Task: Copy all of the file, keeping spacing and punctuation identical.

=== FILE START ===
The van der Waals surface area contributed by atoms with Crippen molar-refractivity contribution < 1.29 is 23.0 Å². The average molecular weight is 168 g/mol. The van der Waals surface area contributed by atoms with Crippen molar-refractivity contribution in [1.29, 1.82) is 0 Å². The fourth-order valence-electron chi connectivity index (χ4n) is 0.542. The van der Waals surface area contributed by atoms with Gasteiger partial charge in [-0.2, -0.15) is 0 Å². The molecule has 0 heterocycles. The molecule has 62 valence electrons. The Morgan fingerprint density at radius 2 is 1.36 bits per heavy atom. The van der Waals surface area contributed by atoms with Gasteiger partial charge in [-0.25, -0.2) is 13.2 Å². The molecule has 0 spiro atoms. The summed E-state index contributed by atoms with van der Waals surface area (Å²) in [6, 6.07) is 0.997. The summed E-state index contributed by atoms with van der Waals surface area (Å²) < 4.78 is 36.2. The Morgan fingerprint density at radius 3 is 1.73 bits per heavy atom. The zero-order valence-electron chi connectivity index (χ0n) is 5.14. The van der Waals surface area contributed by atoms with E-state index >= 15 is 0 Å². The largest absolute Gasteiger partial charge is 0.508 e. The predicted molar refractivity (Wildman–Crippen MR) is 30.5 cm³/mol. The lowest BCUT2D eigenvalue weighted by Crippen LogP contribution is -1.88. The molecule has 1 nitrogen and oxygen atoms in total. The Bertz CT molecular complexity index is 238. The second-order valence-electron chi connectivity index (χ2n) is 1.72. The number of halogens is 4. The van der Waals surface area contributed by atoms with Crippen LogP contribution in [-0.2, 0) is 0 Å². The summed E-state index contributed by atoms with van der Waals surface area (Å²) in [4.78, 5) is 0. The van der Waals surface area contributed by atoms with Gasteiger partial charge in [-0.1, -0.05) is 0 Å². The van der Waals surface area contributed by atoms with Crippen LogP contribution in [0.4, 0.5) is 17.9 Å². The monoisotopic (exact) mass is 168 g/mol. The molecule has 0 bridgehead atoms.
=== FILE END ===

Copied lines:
The van der Waals surface area contributed by atoms with Crippen molar-refractivity contribution < 1.29 is 23.0 Å². The average molecular weight is 168 g/mol. The van der Waals surface area contributed by atoms with Crippen molar-refractivity contribution in [1.29, 1.82) is 0 Å². The fourth-order valence-electron chi connectivity index (χ4n) is 0.542. The van der Waals surface area contributed by atoms with Gasteiger partial charge in [-0.2, -0.15) is 0 Å². The molecule has 0 heterocycles. The molecule has 62 valence electrons. The Morgan fingerprint density at radius 2 is 1.36 bits per heavy atom. The van der Waals surface area contributed by atoms with Gasteiger partial charge in [-0.25, -0.2) is 13.2 Å². The molecule has 0 spiro atoms. The summed E-state index contributed by atoms with van der Waals surface area (Å²) in [6, 6.07) is 0.997. The summed E-state index contributed by atoms with van der Waals surface area (Å²) < 4.78 is 36.2. The Morgan fingerprint density at radius 3 is 1.73 bits per heavy atom. The zero-order valence-electron chi connectivity index (χ0n) is 5.14. The van der Waals surface area contributed by atoms with E-state index >= 15 is 0 Å². The largest absolute Gasteiger partial charge is 0.508 e. The predicted molar refractivity (Wildman–Crippen MR) is 30.5 cm³/mol. The lowest BCUT2D eigenvalue weighted by Crippen LogP contribution is -1.88. The molecule has 1 nitrogen and oxygen atoms in total. The Bertz CT molecular complexity index is 238. The second-order valence-electron chi connectivity index (χ2n) is 1.72. The number of halogens is 4. The van der Waals surface area contributed by atoms with Crippen LogP contribution in [-0.2, 0) is 0 Å². The summed E-state index contributed by atoms with van der Waals surface area (Å²) in [4.78, 5) is 0. The van der Waals surface area contributed by atoms with Gasteiger partial charge in [-0.1, -0.05) is 0 Å². The van der Waals surface area contributed by atoms with Crippen LogP contribution in [0.4, 0.5) is 17.9 Å². The monoisotopic (exact) mass is 168 g/mol. The molecule has 0 bridgehead atoms.